Posts Tagged ‘thorny plants’


June 11, 2010

Certain plants we take for granted – and pyracantha is one of them. But they are coming into flower right now, and what a terrific job they make of it, even if the dull cream flowers are not in themselves appealing (at least, not to me), especially as the infinitely more glamorous roses are just beginning.

Pyracanthas are a froth of flowers in June and are excellent wall shrubs

Pyracanthas – or firethorns – make good thorny hedging and are also excellent for training against a wall. This is a subject I’m planning on coming back to, as, at the end of the month, I’m leading a day at York Gate Garden at Adel, Leeds (I’ll be posting details on my website) for the Gardeners’ Royal Benevolent Society (Perennial), a charity I’m thrilled to be associated with. At York Gate – among other plantings of note – is surely one of the most spectacular wall-trained pyracanthas in the country: tier upon tier rising up about 10 metres, the full height of the house.

I may be exaggerating – the memory plays tricks – but it’s certainly a wonderful thing. I’ll be giving instructions on how to do this in my July newsletter – and post a picture on this blog. I would love to see it in autumn, when its red fruits must sing out against the louring dark brick.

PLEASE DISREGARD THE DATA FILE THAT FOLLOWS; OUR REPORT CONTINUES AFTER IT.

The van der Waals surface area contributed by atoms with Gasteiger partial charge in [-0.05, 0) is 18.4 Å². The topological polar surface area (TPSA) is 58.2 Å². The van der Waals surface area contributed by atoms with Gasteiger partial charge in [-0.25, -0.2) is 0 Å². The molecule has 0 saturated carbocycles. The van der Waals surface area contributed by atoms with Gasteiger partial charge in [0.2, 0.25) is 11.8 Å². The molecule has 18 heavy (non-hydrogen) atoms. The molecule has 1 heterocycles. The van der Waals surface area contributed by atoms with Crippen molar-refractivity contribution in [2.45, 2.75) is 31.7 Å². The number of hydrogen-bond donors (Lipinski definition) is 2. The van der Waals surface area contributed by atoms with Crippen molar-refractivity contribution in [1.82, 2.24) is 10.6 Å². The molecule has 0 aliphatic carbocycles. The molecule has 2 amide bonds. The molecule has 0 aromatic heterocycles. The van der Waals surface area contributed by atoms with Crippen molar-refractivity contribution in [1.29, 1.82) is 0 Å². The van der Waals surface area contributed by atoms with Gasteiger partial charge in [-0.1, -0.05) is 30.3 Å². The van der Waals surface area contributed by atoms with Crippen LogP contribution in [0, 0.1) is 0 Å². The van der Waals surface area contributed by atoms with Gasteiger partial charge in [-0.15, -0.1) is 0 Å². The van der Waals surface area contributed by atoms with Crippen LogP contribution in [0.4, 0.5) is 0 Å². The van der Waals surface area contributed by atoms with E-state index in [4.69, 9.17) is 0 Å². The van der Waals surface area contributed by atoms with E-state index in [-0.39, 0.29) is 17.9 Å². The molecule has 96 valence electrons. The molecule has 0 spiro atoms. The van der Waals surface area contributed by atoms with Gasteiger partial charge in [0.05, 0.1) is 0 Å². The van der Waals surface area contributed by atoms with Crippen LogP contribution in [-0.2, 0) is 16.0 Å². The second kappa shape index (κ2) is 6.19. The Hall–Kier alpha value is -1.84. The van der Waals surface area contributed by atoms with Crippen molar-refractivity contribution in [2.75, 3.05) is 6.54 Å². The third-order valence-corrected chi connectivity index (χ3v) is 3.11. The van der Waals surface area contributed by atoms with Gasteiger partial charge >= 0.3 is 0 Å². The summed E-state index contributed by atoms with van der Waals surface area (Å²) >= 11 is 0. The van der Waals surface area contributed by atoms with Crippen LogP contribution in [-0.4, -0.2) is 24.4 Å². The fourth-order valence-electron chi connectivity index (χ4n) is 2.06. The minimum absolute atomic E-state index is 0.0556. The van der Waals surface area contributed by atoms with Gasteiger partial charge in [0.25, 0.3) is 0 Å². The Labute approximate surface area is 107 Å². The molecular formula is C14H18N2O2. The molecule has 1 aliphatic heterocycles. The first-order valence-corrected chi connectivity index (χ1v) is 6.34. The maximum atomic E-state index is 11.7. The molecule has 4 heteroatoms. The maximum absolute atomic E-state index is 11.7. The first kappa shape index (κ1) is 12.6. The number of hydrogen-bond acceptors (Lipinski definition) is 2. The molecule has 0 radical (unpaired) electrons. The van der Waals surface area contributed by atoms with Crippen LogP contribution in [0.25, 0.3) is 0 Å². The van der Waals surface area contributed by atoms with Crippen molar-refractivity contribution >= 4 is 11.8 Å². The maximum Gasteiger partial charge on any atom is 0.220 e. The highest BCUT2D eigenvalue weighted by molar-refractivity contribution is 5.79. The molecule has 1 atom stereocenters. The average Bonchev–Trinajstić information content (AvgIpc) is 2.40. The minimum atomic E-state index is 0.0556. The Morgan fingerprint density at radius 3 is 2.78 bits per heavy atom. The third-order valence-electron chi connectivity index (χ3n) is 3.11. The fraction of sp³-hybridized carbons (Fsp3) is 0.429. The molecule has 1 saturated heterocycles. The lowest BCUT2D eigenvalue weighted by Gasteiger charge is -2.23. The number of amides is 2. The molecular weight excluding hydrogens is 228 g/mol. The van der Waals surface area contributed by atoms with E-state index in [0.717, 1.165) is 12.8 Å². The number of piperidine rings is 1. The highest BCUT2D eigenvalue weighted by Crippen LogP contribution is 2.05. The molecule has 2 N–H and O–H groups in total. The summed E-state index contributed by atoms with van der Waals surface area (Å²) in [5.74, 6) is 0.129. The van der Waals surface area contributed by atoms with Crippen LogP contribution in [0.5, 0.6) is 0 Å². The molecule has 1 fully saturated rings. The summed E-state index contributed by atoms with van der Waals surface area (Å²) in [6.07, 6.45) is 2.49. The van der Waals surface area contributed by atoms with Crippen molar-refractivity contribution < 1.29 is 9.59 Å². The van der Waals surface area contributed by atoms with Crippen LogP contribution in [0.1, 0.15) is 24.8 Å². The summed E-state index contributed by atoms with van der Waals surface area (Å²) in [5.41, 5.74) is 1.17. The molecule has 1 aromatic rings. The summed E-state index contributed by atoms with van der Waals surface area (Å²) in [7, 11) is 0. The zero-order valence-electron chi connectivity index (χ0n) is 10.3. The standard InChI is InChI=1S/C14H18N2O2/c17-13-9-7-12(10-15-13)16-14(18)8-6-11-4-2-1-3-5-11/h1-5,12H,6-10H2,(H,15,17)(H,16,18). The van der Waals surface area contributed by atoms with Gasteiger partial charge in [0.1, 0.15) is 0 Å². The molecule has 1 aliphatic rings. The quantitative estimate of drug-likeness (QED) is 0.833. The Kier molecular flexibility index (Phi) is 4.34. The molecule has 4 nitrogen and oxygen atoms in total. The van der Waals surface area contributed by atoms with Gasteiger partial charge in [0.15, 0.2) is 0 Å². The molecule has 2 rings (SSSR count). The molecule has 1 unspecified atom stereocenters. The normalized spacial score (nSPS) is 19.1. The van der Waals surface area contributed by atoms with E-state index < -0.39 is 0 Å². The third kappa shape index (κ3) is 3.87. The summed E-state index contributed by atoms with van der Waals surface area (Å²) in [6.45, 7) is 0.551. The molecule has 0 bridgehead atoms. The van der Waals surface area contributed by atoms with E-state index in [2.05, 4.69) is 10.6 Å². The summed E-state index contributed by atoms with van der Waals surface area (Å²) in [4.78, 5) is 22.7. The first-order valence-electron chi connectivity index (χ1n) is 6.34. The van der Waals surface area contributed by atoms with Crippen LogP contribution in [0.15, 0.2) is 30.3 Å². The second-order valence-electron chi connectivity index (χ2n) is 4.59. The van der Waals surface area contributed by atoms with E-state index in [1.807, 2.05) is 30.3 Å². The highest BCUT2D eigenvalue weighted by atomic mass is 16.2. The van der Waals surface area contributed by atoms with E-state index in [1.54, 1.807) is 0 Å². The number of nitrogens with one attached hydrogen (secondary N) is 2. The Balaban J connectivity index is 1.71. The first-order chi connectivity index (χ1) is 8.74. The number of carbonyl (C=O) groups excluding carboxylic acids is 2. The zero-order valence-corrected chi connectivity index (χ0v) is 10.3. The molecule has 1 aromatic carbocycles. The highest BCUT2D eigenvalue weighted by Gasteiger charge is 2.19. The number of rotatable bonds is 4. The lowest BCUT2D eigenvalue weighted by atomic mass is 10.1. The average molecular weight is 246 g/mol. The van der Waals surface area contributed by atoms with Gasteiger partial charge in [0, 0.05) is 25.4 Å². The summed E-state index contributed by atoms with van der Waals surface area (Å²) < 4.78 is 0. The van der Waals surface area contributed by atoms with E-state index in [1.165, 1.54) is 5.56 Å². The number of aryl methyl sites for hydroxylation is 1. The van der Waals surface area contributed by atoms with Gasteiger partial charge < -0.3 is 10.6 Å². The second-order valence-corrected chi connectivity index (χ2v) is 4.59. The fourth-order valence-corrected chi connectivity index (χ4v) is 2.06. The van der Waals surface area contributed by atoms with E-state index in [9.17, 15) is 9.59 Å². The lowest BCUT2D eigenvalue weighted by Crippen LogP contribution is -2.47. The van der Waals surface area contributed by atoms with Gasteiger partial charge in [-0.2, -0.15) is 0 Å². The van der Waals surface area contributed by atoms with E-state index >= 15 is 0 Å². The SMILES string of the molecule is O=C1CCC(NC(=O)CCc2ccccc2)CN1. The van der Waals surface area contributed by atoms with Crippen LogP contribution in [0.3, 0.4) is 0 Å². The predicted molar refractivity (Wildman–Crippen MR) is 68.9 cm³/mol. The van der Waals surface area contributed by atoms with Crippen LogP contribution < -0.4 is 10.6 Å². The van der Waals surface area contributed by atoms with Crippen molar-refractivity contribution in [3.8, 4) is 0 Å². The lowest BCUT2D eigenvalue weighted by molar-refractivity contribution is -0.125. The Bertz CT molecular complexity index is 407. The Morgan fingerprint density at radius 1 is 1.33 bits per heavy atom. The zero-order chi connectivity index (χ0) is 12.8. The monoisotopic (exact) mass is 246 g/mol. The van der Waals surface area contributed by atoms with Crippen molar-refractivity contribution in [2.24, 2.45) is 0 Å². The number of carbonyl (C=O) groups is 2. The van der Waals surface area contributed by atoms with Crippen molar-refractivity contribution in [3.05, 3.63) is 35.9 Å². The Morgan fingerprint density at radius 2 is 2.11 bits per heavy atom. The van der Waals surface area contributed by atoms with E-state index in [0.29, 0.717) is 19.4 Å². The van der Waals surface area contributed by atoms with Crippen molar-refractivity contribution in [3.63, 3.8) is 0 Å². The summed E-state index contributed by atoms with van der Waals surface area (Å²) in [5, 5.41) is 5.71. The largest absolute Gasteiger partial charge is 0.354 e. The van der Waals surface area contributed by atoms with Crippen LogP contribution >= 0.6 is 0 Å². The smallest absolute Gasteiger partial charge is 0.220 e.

Robinia pseudoacacia ‘Frisia’

November 13, 2009

At a Gardeners’ Question Time the other evening, there was a question about the tree Robinia pseudoacacia ‘Frisia’, and whether there were any alternatives. I was only too happy to answer this, as this is one of my all-time least favourite plants.

I can see the attraction (just). In spring, the soft yellow of its emerging, fluttering leaves are exactly what’s wanted. But come August, I have had enough of it. Aesthetic considerations apart, it has serious drawbacks. It is often recommended as suitable for small gardens. It emphatically isn’t – not only is it very fast growing, but it will make a huge tree, taller than a house, and the stems are viciously thorny.


Robinia pseudoacacia 'Frisia' has attractive leaves - but little else to recommend it

So why am I talking about it now? A stormy weekend is forecast, and there is a real danger that, if you grow this tree, branches will be ripped from it – they are notoriously brittle, and simply cannot stand up to strong winds. Should this happen, my recommendation would be to cut your losses and get rid of it. If you need something similar to replant, why not try Gleditsia triacanthos ‘Sunburst’ – much more elegant, even if its yellow leaves turn green by mid-summer.